Oh dear readers, I am so excited to share this book with you! I first read this about four years ago, and then devoured the rest of the series (there are two more after this book in the Welsh Trilogy). But what really sold me on this book is the fact that it captivates you from the beginning, and whether male or female, you are going to not want the book to end! But I could go on all day about how awesome this book is, so lets jump in!
Eleanor of Aquitaine was a force to be reckoned all on her own. However, the children that she and her husband, King Henry of England raised were another breed all together. Many times you will hear the Plantagenet line called the “Devil’s Brood” and it fits this family! The historic tempers, dynastic fighting, and sheer manipulation that they employed makes you wonder how they ever managed to survive as long as they did! Losing several children before their time, the throne was taken (by show of force and by breaking the spirit of King Henry), by Richard, who would come to be known as the Lionhearted. But his younger brother John has not given up hope that he will one day wear the crown of England himself. Both Richard and John have gone to the French king seeking support and help, much to the dismay of their mother. But John has taken it a step further. Once his brother is crowned, and off on his crusade, he begins to scheme even more to take the crown on England for his own, and it looks like it might be possible, when word comes that Richard has been captured and held for ransom. When his young daughter Joanna is brought to him after her mother’s death, he forms a bond with her that has not been formed with some of his other children, other than his son Richard. Joanna stays close, and has no images of grandeur for her future. She feels lucky enough to have her father’s affection, especially after the turbulent couple of years she spent with her mother. Learning more about her family, she feels lucky to have been accepted as she was. Years go by fraught with turmoil, but happy times as well. When her father announces that he has arranged a marriage for her with the Welsh prince Llewellyn, she is devastated, but wanting to please her father she agrees to the match.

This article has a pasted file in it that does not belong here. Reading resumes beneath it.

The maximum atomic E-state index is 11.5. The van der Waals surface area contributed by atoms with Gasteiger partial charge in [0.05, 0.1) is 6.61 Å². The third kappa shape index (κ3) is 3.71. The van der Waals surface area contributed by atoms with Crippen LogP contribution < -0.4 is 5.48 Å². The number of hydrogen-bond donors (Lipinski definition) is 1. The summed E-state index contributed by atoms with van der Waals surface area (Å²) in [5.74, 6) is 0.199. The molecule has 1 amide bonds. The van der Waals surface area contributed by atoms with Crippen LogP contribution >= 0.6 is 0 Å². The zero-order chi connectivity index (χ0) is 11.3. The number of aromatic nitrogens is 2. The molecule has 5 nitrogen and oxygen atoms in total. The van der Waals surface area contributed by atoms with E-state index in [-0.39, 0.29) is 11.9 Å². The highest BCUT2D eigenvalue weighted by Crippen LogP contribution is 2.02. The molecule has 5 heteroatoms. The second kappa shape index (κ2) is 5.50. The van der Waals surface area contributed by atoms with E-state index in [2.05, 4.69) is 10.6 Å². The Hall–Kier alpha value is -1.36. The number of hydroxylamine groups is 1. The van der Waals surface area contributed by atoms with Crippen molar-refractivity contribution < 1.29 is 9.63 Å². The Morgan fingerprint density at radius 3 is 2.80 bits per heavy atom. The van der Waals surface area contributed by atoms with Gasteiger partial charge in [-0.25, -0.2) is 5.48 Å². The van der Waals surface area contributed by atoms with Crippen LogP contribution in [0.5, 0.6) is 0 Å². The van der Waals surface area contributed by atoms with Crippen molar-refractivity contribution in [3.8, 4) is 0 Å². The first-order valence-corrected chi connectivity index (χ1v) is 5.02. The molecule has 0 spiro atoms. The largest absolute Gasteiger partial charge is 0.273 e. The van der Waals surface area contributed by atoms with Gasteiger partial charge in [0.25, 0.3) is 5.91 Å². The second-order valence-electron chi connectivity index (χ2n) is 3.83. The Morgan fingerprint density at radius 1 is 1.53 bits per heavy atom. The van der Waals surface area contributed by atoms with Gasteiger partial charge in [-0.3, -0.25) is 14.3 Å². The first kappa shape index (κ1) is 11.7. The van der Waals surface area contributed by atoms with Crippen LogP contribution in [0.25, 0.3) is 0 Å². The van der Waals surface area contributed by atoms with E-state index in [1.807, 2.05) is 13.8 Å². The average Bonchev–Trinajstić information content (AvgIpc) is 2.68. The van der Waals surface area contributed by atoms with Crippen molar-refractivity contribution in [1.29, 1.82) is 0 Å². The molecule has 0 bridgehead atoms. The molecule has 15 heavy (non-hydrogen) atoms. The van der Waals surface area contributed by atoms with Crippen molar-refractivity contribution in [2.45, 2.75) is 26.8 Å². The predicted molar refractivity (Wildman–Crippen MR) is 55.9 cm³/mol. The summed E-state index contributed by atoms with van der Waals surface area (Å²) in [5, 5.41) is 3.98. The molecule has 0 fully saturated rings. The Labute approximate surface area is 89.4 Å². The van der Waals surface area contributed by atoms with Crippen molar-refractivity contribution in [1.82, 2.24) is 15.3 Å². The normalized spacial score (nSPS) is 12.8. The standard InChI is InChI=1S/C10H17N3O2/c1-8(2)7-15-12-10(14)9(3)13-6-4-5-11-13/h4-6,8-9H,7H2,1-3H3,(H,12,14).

Llewellyn has been brought to England by his mother when she marries into their nobility. While he is happy that his mother is happy, he misses being back in Wales. As he sets off for a ride through the countryside, he comes across a young boy down by the river. They spend the afternoon together, and when Stephens brother comes looking for him. Llewellyn is beaten by the brother and a few of his friends. Finding out that he is not just a nobody, but noble born, the boys apologize, but after words are exchanged, and Walter again beats on Llewellyn. But one thing that Walter has not counted on is that the Welsh never forget. They will one day return the favor. As the friendship between Stephen and Llewellyn remains, it will be one that will fair them both well in the future. After returning to Wales when his uncle is murdered, a decision is made, and one that will not lightly be taken by anyone. Llewellyn refuses to return to England, and the future that his step-father has hoped for, but will remain in Wales and pursue his right to rule. Another of his uncles has agreed to back him, as well as some of the other lords. This will not be an easy fight, but for a boy of fourteen, it is a stand that seems doomed. But against all odds, he succeeds, and so will begin the career of one of the most powerful Welsh princes yet…
This week we are reading Prologue through the top of page 181
- The rivalry between Richard, John and King Henry is one that almost defies how sons should treat their father. Were you surprised at the demands that Richard made of his father?
- John seems to be the one son that no one really trusts, even his own mother. But he always manages to get back into their good graces. Do you think this bodes well for his future?
- Llewellyn is poised for greatness, but at such a young age it seems impossible that he will ever get there. What do you think his determination says of his character?